In The Black Swan, Taleb originally explained Mediocristan and Extremistan to describe how many pundits, scholars, and participants had mistakenly believed that the finance industry followed a Gaussian distribution when it actually followed a Zipf-Mandelbrot power law.
Physical measurements in the world tend to have Gaussian distributions, “to live in Mediocristan,” but other domains, like finance, follow power laws, and “live in Extremistan.” In Mediocristan, the average weight of 100 random Americans won’t change much by adding the heaviest American into the sample as the 101st observation. Conversely, in Extremistan, the average income of 100 random Americans would change drastically by adding Bill Gates into the sample as the 101st observation.
Although it’s not commonly understood or discussed, Hollywood also lives in Extremistan. Successful studios, production companies, and freelancers all adopt barbell strategies.
In financial investing, a barbell strategy is a strategy in which an investor places a majority of the portfolio, maybe 90% to 95%, into extremely non-volatile assets like T-bills, CDs, cash, etc., and a minority of the portfolio, maybe 5% to 10%, into highly risky assets like stocks, venture capital, or futures.
In the financial domain, Taleb advocates for the barbell as a way of dealing with Black Swans–unexpected yet highly impactful events–by both hedging against negative Black Swans and profiting from positive Black Swans. In an extreme barbell strategy, the non-volatile majority of the portfolio might sustain small and steady losses in a bull market because T-bills wouldn’t beat the rate of inflation. T-bills are also insulated from recessions and will outperform bear markets. In both bear and bull markets however, some of the assets in the risky, volatile portion of the portfolio will sustain losses, but such losses are bounded and acceptable. The upside on the risky assets is effectively unbounded, so the highly profitable bets cover the losses for the rest of the portfolio.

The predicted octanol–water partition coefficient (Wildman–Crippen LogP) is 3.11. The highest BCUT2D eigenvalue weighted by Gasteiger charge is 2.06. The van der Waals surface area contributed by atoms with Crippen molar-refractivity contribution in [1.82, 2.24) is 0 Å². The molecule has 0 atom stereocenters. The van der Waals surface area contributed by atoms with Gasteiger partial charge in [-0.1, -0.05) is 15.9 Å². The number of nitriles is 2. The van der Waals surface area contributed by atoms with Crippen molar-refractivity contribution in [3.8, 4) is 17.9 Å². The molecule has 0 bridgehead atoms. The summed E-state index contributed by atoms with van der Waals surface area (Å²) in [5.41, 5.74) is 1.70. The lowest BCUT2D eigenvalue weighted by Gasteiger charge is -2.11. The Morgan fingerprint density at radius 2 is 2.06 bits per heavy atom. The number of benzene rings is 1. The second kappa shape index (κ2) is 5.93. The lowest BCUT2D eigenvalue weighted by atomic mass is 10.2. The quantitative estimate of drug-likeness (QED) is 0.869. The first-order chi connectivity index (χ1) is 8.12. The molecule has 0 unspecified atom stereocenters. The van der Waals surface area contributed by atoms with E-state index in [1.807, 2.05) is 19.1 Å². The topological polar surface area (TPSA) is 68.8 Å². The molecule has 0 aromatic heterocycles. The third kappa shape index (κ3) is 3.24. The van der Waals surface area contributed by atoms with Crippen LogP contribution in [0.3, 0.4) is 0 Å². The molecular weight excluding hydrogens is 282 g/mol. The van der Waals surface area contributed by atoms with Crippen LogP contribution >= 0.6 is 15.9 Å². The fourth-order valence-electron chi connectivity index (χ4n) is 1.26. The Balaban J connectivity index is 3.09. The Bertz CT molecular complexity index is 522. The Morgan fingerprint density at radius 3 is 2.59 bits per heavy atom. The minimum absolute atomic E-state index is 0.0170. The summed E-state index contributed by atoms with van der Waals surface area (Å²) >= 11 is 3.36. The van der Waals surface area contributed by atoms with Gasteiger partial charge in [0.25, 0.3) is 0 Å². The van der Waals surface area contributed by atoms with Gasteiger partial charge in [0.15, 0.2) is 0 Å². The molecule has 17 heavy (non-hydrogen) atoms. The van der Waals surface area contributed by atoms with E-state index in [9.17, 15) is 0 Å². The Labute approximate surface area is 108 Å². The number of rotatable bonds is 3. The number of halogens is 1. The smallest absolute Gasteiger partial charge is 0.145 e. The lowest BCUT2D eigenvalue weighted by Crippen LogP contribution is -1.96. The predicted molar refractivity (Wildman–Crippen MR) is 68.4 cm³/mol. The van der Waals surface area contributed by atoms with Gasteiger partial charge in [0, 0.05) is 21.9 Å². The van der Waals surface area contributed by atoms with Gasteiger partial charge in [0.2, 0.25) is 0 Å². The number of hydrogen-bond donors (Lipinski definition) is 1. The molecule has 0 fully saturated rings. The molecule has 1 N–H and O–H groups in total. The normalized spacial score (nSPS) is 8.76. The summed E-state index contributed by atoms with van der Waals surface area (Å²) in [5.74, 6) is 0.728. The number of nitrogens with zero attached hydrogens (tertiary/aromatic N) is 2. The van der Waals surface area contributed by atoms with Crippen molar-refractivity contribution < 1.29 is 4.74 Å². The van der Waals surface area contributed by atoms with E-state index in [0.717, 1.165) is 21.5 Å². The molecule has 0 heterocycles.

What does all this mean for Hollywood? The barbell strategy is widespread.
It’s very typical in Hollywood for client work to serve as bread and butter. Invoicing for client work is usually fee-for-service, and filmmakers don’t expect, require, or depend on any particular clients’ product enjoying runaway success.
Specialists in Hollywood are creatives though, and join the industry because they love creating. The scrounge, toil, and pull favors to make their passion projects, some of which do enjoy runaway success.
Hollywood lives in Extremistan because the physical inputs–development, pre-production, production, post-production, and marketing and distribution–are only very tenuously related to the outputs–tickets, views, à la carte VOD purchases, subscribers to subscription VOD services, etc.
Even though Hollywood’s finances are severely obfuscated, assume that the Pareto principle is in play, that 20% of films and shows generate 80% of the revenue. Matthew Ball and Prashob Menon explain that revenue has been stagnant and fragmentation of the industry has intensified.
In Vanity Fair, Nick Bilton explains how the inefficient Gaussian aspects of the industry are about to get squeezed. Silicon Valley is about to make Extremistan even more extreme.